Speaker of the National Assembly Baleka Mbete could very well replace Nkosazana Dlamini-Zuma as the lead presidential candidate for the Zuma faction within the ANC.
According to research analyst at Nomura, Peter Attard Montalto, the events of this week around the motion of no confidence vote have given Mbete’s public image a boost, and brought her into a stronger political position.
Mbete started the week with a surprise move to allow a secret ballot to take place in the motion of no confidence against president Jacob Zuma.
Analysts and commentators were shocked by the decision, which appeared to be ‘anti-Zuma’ – however, Attard Montalto said there is a lingering suspicion that Mbete’s decision to go with a secret vote was at Zuma’s behest, and a calculated political risk which ultimately paid off.
At Zuma’s request or not, the move painted Mbete in a positive light – where she appeared to be putting the interests of democracy ahead of the ANC’s interests – and even received praise from opposition parties in the debate preceding the vote.
If the secret vote was done at Zuma’s request, it would put Mbete in a prime position for a senior leadership role within the ANC, come December, Attard Montalto said.
The chances of Mbete replacing Dlamini-Zuma as the Zuma faction’s preferred candidate has also increased, he said.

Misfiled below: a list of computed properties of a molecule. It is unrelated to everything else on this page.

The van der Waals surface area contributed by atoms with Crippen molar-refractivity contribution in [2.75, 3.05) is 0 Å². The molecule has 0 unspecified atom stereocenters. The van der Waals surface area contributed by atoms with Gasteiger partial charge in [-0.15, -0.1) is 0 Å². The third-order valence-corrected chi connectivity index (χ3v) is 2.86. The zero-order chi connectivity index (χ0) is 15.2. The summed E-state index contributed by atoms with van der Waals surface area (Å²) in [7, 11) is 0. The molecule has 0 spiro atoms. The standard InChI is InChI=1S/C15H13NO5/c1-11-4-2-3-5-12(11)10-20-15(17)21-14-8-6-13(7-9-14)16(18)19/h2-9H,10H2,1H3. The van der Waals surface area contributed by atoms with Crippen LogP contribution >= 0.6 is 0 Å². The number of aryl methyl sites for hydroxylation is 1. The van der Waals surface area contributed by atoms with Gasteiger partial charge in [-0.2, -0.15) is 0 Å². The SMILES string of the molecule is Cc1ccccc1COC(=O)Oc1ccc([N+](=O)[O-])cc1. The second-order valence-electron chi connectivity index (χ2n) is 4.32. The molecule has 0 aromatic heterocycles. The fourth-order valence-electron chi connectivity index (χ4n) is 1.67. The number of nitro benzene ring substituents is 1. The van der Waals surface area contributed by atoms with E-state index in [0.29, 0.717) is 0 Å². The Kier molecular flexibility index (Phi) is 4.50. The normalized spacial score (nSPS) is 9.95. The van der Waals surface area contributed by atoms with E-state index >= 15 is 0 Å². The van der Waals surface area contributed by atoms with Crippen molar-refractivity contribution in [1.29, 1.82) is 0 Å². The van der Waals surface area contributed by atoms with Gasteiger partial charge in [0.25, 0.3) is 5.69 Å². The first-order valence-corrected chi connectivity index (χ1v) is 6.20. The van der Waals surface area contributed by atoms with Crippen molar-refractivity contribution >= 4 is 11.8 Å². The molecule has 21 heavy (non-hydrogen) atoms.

“We have stated previously that we believe there is deep disquiet within the Zuma faction at the lack of leadership and PR pulling power of Dlamini-Zuma,” Attard Montalto said.
Murmurings from the ANC’s policy conference earlier in July revealed that there were growing levels of dissatisfaction of Dlamini-Zuma’s candidacy for ANC president.
Among the issues highlighted is her proximity to the president (being his ex-wife), and her rhetoric echoing too closely to Zuma’s, thus making her feel like a puppet, rather than a politician in her own right.
Mbete, who has made her presidential ambitions clear, has at the very least given the appearance that she is not afraid to make “anti-Zuma” decisions by opting for a secret vote.
“A ‘swap out’ (Mbete replacing Dlamini-Zuma), while difficult to gauge and nearly impossible to make a baseline, is a risk scenario to watch,” the analyst said.
Dlamini-Zuma has already been officially backed by the ANC Women’s League and the ANC Youth League to lead the candidacy for the next ANC president, and these factions should be watched for any shifting allegiances to a different candidate.
President Zuma himself has only ever implied his support for Dlamini-Zuma, by calling for a female president to lead the ANC. Mbete can also fit this role, however.